Geoffrey was a run-away best-seller. His book was translated into all the popular languages of the time, copied endlessly, and read and re-read. He wrote sensational stories about Arthur that readers loved.
Up until the sixteenth century, Geoffrey’s work was considered an accurate history of Britain. Therefore, the “bones” of the Arthurian cycle of stories were taken as fact.
Later authors embroidered upon the mythology and in the fourteenth century, King Arthur reached new heights in interest and fame, with dozens of stories and characters being added to the myth, including Lancelot and Guenivere, Bedivere, etc. The Round Table and the Sword in the Stone were introduced around this time.
This medieval explosion in popularity is the reason why many modern versions of King Arthur stories show “knights” and “Sir Kay” (instead of simply “Cai of xxx”), plate armor and a huge emphasis on 1) Christian values (which Guenivere’s downfall was meant to underline, and the Grail stories to highlight) and 2) knightly codes of ethics, including jousting and dueling, rescuing fair maidens and so forth.
By this point, Arthur and his doings had become pure myth, a hodge-podge of stories taken from English and Welsh sources, mixed up together to make a pleasing whole. It was a pervasive myth that has stuck around until modern times.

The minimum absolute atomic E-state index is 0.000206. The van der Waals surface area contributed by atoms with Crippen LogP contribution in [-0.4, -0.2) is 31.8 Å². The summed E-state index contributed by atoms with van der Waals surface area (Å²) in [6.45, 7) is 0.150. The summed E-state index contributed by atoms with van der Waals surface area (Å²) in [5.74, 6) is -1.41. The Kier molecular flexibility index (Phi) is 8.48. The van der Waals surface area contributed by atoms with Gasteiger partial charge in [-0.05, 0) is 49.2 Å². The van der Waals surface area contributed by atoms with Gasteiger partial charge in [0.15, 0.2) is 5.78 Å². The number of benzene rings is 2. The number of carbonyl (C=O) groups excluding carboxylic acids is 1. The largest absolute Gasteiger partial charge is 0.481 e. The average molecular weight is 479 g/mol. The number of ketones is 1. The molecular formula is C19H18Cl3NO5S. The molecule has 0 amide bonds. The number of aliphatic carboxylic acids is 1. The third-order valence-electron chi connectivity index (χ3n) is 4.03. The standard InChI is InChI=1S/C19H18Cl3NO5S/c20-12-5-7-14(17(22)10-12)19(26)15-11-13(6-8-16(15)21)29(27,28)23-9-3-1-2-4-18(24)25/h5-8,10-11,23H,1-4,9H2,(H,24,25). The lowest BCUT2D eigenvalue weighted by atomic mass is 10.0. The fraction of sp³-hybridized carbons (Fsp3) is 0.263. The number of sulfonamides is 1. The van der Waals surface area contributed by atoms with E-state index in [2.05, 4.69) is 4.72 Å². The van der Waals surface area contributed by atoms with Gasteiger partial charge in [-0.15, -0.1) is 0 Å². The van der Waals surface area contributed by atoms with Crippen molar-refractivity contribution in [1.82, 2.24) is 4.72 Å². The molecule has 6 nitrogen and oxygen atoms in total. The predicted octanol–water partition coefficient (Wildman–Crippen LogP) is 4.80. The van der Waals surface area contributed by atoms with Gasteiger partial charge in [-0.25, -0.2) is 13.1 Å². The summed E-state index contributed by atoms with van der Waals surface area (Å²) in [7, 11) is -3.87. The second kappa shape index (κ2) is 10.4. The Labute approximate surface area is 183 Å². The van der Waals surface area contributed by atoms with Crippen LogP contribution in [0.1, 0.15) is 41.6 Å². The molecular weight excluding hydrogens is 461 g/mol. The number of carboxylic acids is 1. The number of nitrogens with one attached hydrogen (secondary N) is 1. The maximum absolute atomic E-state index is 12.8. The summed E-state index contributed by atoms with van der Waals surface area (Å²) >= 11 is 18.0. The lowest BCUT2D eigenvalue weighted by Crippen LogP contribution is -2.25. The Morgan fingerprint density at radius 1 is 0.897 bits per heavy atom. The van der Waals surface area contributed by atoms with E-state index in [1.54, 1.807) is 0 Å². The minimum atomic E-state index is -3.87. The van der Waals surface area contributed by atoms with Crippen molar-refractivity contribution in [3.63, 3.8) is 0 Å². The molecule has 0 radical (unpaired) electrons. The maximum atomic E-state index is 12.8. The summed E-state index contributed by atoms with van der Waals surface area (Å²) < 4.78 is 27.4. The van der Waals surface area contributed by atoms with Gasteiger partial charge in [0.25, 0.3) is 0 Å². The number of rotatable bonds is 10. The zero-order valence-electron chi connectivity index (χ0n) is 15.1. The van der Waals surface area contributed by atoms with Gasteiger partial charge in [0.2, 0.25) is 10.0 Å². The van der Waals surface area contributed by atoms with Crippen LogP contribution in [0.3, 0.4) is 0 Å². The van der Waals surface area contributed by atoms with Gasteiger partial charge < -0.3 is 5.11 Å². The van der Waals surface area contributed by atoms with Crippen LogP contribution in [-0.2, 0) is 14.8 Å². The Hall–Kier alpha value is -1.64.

Then There’s My Version. 🙂
I planned my series based upon the very few dates and facts that are known about the sub-Roman period, including one date in particular: The Battle of Mount Badon, which has been mentioned multiple times by historians throughout history, and the date has been pretty much confirmed. That date is what I built the rest of the series around.
There was both a kingdom of Dyfed and a kingdom of Brycheiniog, too.
I have done a great deal of reading about the state of Britain in the late fifth and early sixth century, but everyone writing about that period is using the same handful of historical records, and the extrapolations from archeology. No one knows anything for certain.
I’ve even got a book on hold at the library that proposes that King Arthur did exist (even that’s not been established for sure and the current thinking is that he’s probably purely myth) and that he was a Scot and ruled Britain from somewhere up near where Inverness would be established a few centuries later. I’m almost afraid to read that one….!
So, No Research, Per Se
To return to the original reader’s email, about my prodigious amount of research… As you can see, I actually haven’t done any research about King Arthur himself. I’ve spent a lot of time sorting out the mythology, trying to off-load most of the medieval embellishments and bring the stories back to the original roots.
Some of the medieval stories I couldn’t offload. I would hate myself (so would you) if I hadn’t included Lancelot and Guenivere, for example. But I shifted them around a bit so they would fit in with the culture, morals and sensibilities of the Celtic tribes in the sixth century.
And there’s nary a “sir” or piece of plate armor to be found anywhere in the series. 🙂